Few experiences are as irksome as the process of purchasing a new or used vehicle, which often entails spending endless hours fending off aggressive sales tactics, until you find yourself sitting in a tiny office being presented with document after document adding one additional charge after another. Sometime later, you finally emerge, dazed and shellshocked, somehow having agreed to spend far more than you originally anticipated. It's a common experience shared by nearly every American who has purchased a car over the last 50 years, and the Federal Trade Commission (FTC) has finally gotten around to doing something about it. The new FTC car dealer rules will be prohibiting a lot of shifty tactics that have been used for decades.
The Combating Auto Retail Scams (CARS) Rule
The FTC recently finalized a new rule to combat a variety of tactics employed by unscrupulous car dealers that result in the lengthy and opaque process of buying a car, which pile on illegal fees and charges to an already expensive purchase.
Vehicles are one of the most expensive items purchased made by American consumers, and for many they are the costliest item they will ever purchase. The final version of the FTC car dealer rules, Combating Auto Retail Scams (CARS) Rule includes the following specific restrictions and requirements for auto dealers:
No Misrepresentations: Any misrepresentations about key information, including the vehicle price and any financing costs, are strictly prohibited.
Offering Price, Total Payment, and Add-Ons Optional: The CARS rule requires dealers to provide the actual price the consumer can pay for the vehicle (called the offering price) and must inform consumers that optional add-ons (like extended warranties) are not required, and to provide information about the total payment when discussing monthly payments.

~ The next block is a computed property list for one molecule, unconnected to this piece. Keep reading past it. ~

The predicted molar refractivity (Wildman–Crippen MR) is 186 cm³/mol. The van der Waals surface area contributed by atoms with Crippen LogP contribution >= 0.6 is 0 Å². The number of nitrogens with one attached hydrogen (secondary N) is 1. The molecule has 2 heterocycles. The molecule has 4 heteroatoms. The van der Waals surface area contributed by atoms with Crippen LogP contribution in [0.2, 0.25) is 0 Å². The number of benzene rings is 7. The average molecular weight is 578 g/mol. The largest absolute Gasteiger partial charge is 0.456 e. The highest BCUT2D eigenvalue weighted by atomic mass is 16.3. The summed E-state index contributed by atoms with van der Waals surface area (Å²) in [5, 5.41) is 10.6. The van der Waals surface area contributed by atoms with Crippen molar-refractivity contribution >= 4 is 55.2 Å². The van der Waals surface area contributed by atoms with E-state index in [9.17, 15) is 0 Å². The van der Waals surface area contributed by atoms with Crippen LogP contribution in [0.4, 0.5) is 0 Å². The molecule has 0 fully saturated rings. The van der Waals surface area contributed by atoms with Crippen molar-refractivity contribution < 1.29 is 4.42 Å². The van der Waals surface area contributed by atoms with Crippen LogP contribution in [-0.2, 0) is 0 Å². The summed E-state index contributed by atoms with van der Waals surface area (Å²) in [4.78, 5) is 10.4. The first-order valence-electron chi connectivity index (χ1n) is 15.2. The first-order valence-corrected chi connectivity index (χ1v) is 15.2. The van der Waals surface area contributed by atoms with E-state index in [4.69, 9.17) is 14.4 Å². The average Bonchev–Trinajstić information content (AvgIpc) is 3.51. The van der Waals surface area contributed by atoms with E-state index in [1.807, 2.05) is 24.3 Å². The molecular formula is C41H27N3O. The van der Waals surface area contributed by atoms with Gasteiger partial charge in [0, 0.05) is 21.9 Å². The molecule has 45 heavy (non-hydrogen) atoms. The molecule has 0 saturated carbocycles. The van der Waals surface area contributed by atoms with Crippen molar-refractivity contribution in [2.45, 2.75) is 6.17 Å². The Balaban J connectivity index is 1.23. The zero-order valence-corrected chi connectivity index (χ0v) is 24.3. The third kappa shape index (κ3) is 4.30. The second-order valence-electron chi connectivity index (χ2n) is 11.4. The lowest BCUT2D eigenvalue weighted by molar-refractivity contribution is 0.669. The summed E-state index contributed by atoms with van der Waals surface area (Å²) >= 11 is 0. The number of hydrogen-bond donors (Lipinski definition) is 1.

No Bogus Add-Ons: The rule prohibits dealers from including any additional costs that do not provide a benefit to consumers. Examples of such bogus add-on costs include: warranty programs that duplicate a manufacturer’s warranty, service contracts for oil changes on an electric vehicle, GAP agreements that do not actually cover the car or neighborhood in which it is housed, or other parts of the deal, and software or audio subscription services on a vehicle that cannot support the software or subscription.
Consent:The rule also requires dealers to obtain a consumers’ express, informed consent for any charges that they pay as part of a vehicle purchase.
These restrictions and requirements came about as the result of tens of thousands of comments submitted by consumers, military personnel, veterans, and auto dealers in the wake of the initial Notice of Proposed Rulemaking issued by the FTC in June of 2022
FTC Car Dealer Rules Provides Special Protections for Service Members
The CARS Rule includes specific protections for members of the military, who often find themselves victimized by unscrupulous car dealers, which is demonstrated by the fact that military personnel have twice as much auto debt as civilians, which poses a serious threat to their financial well-being.
The rule prohibits dealers from lying to service members and other consumers about important cost and financing information, and about whether the dealers are affiliated with the military or any other governmental organization. They also are prohibited from lying about whether a vehicle can be moved out of state or whether it can be repossessed.
According to the FTC, the new rule is expected to save consumers nationwide more than $3.4 billion and an estimated 72 million hours spent each year shopping for vehicles. The CARS Rule will take effect on July 30, 2024, and the FTC will have guidance documents available for both consumers and auto dealers that help them understand their respective rights and obligations under the rule.